In 1989, Alan Jackson was the first new artist signed to the Nashville division of Arista Records, which issued his debut LP Here in the Real World early in 1990. By the January 1991 release of his fourth single from the critically acclaimed album, he had snagged his first Number One hit with "I'd Love You All Over Again."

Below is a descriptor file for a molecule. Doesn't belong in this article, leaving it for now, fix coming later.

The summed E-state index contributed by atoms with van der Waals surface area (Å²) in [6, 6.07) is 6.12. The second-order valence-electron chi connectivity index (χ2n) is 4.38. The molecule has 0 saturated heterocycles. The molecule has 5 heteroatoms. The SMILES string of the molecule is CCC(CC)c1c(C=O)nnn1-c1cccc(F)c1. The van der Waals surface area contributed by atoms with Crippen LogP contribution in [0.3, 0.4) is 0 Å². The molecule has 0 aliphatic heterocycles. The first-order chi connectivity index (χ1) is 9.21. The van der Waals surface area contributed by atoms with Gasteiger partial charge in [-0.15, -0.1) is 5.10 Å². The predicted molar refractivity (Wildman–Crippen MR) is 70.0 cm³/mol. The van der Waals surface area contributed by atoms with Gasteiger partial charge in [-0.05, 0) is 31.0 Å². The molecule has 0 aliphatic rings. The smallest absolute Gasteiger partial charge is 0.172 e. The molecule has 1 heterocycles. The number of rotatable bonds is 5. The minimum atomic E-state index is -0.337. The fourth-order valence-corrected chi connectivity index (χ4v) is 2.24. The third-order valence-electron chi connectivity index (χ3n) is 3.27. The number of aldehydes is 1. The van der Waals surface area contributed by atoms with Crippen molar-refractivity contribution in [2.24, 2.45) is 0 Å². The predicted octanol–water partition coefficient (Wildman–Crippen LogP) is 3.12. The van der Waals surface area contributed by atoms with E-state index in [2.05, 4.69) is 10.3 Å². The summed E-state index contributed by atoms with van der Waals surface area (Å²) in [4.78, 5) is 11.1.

Hot on the heels of that romantic ballad, the lanky Georgian would release the first track — and title cut — from his second album in April of '91. Penned with Roger Murrah and Keith Stegall, "Don't Rock the Jukebox" was a meaty slice of pure honky-tonk, the lyrics inspired by the true story of Roger Wills, the longtime bass player in Jackson's Strayhorns band, who uttered the title phrase to warn the singer about a broken leg on the jukebox in Geraldine's, a truck-stop lounge they were playing in Doswell, Virginia. Instead of a jukebox with a bum leg, however, the song played up the increasingly popular (and still raging) country versus rock debate but was really more about finding the right music to fit Jackson's tear-in-his-beer mood.